Post and beam construction uses many different strong and durable wood joints. Each type of joint requires a high level of carpentry skills; craftsmen use both tools and techniques to ensure quality work. Post and beam joinery is a skill that can be practiced and learned.
A lap joint is used when a beam or post needs to be extended in length. The joint is formed by removing 2 to 3 inches of thickness from the side of the ends that will connect. Each post or beam is then connected by overlapping the next.
Mortise and Tenon
Mortise and tenon joinery is used when beams tie into posts from the side at a 90-degree angle. This joint is created by chiseling away wood on the beam end on all four sides, leaving a 2- to 4-inch tenon on the end. A mortise, which corresponds to the size of the beam tenon, is then chiseled into the post that will receive the beam tenon. Mortise and tenon joinery is the most popular method of post and beam construction.
Dovetail joints are made by chiseling dovetail shapes in posts and beams. Generally, wood is removed in the shape of a dovetail on the side of a post, creating a pocket. The end of a beam is cut into a mirror-image dovetail shape; the end of the beam then slides into the dovetail notch chiseled into the side of the post. This very strong joint works best to prevent posts and beams from spreading apart.
Tongue and Fork
The tongue and fork joint is used to connect rafters at the ridge. One end of the rafter is carved by removing the center of the wood material about 4 inches from the end, creating a fork. The other end of the rafter connector is carved by removing the outside material of the wood about 4 inches from the end, leaving a tongue, which is then inserted into the fork on the other rafter.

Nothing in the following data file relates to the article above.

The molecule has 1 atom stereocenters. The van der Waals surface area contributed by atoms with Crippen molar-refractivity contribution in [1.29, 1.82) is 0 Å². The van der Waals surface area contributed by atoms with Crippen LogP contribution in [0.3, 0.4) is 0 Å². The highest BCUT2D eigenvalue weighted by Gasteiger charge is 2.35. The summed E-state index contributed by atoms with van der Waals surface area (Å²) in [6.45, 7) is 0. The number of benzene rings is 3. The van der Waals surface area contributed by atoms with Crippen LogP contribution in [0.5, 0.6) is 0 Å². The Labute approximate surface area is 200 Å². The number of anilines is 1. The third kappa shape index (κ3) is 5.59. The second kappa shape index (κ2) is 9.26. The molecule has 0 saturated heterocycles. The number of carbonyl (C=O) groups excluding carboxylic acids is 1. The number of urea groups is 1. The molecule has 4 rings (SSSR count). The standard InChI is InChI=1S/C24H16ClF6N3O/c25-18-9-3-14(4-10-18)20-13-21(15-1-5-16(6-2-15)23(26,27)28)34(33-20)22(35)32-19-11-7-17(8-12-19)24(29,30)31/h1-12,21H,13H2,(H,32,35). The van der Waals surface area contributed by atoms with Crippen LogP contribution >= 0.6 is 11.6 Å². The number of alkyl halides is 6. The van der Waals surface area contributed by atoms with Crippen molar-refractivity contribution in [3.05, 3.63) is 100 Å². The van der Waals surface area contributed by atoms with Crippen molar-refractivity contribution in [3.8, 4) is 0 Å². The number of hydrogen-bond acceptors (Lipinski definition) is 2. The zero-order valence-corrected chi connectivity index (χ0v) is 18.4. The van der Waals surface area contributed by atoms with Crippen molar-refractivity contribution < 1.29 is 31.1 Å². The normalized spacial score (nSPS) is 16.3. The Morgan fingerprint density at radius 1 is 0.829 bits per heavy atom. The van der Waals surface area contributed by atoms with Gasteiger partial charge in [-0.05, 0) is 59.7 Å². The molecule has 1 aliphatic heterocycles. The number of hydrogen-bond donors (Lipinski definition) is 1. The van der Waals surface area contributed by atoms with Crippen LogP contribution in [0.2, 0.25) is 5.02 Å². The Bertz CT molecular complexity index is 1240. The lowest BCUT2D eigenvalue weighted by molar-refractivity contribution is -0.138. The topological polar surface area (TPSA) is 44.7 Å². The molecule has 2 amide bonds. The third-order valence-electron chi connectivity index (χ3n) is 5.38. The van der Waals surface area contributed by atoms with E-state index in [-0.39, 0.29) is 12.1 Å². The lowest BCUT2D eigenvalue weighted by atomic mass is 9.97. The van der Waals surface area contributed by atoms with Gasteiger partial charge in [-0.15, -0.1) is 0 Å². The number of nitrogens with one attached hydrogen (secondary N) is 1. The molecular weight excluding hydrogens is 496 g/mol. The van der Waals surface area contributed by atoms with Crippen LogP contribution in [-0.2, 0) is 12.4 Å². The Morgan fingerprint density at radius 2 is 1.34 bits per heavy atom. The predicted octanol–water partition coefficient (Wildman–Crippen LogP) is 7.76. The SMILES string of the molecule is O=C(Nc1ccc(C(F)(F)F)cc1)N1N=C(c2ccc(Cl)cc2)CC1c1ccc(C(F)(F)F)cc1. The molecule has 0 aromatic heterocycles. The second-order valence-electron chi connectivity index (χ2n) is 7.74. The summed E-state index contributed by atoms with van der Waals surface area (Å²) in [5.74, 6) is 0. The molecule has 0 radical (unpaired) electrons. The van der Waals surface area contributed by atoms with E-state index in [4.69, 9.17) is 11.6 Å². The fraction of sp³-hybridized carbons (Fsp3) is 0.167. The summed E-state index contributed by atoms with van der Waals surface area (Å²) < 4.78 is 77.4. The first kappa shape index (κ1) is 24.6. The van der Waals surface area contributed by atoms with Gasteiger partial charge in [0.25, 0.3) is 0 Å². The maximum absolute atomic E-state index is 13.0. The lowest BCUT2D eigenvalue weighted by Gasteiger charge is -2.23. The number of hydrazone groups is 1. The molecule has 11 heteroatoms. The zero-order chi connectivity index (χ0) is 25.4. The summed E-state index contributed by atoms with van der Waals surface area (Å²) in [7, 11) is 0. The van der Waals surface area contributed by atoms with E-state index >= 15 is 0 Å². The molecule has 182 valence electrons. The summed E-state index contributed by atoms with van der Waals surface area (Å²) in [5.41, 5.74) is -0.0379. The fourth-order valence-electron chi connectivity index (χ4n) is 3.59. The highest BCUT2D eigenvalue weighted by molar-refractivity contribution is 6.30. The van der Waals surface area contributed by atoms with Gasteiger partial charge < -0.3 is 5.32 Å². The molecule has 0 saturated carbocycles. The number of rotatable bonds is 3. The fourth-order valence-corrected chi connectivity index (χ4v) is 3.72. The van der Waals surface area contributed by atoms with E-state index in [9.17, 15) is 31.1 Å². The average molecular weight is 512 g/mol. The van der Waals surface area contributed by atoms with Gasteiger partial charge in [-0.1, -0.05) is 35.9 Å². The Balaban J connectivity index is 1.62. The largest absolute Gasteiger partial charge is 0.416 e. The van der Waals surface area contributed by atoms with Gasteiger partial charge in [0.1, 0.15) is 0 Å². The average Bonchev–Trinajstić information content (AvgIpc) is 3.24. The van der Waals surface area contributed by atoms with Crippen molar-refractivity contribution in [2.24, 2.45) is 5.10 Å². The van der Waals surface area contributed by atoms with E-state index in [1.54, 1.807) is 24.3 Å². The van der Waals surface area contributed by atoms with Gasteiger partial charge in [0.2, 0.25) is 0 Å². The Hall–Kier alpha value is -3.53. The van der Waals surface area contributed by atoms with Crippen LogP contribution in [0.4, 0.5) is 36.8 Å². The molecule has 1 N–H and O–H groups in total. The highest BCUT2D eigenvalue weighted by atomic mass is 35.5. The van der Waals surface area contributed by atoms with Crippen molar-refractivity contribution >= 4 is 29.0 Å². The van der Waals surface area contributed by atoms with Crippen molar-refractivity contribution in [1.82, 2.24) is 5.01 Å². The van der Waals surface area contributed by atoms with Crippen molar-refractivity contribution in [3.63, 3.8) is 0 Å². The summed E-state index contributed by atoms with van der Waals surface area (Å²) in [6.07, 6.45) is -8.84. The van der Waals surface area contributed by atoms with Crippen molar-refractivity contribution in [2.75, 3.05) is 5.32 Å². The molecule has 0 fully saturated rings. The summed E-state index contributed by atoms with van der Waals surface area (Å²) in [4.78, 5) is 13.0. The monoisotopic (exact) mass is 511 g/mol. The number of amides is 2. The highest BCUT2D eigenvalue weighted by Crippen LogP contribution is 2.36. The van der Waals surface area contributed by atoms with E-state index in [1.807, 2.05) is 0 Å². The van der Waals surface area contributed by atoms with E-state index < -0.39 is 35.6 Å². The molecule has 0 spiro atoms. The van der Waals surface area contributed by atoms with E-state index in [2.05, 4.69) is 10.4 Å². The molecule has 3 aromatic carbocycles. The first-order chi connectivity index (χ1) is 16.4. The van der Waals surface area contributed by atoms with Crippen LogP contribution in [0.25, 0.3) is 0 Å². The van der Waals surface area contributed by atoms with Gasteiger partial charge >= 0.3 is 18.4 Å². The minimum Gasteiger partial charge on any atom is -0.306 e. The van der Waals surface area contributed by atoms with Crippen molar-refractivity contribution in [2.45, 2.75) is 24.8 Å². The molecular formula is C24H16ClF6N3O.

- "The Craft of Modular Post & Beam: Building Log & Timber Homes"; James Mitchell; 1997
- "A Timber Framer's Workshop: Joinery, Design & Construction of Traditional Timber Frames"; Steve Chappell; 1998
- "Timber Frame Construction: All About Post and Beam Building"; Jack Sobon and Roger Schroeder; 1984
Types of Dovetail Joints
Dovetail joints connect framing or panels with wedge-shaped mortise and tenon joinery. In a dovetailed corner, tightly fitting dovetails resist twisting forces...
How to Build a House Post Beam
Post and beam construction is a tried and true method of building houses. In fact, it is one of the oldest home-building...
How Do I Splice Wood Beams?
To get a strong splice on wooden beams, you must use a scarf joint. A scarf joint exposes a large amount of...
How to Notch a Wood Beam
Wood beams used for structural frames or supporting posts are often notched to make strong joints with other beams. Cut notches into...
How to Notch Post & Beam Joints
Post and beam joints consist of half lap joints. Each board is notched to the width of the beam and to a...
How to Build a Round Log Post & Beam
Simply explained, the post and beam design uses two posts and one beam. The posts are logs placed vertically, to support a...
How to Put a Support Beam Under Long Rafters
Often, long rafters need a support beam to help them handle the weight they are required to support on a structure. These...
How to Cut Timber Frame Joints
Timber frame joints are used for many types of timber structures. Barns, cabins, and other types of buildings commonly use timber frame...
Types of Construction Joints
The fundamental nature of construction is joining one piece of wood to another, using one of several joints that are commonly used...
Beam & Post Construction Techniques
Beam and post construction utilizes a framework of horizontal timbers known as beams and vertical timbers known as posts. The framework pieces...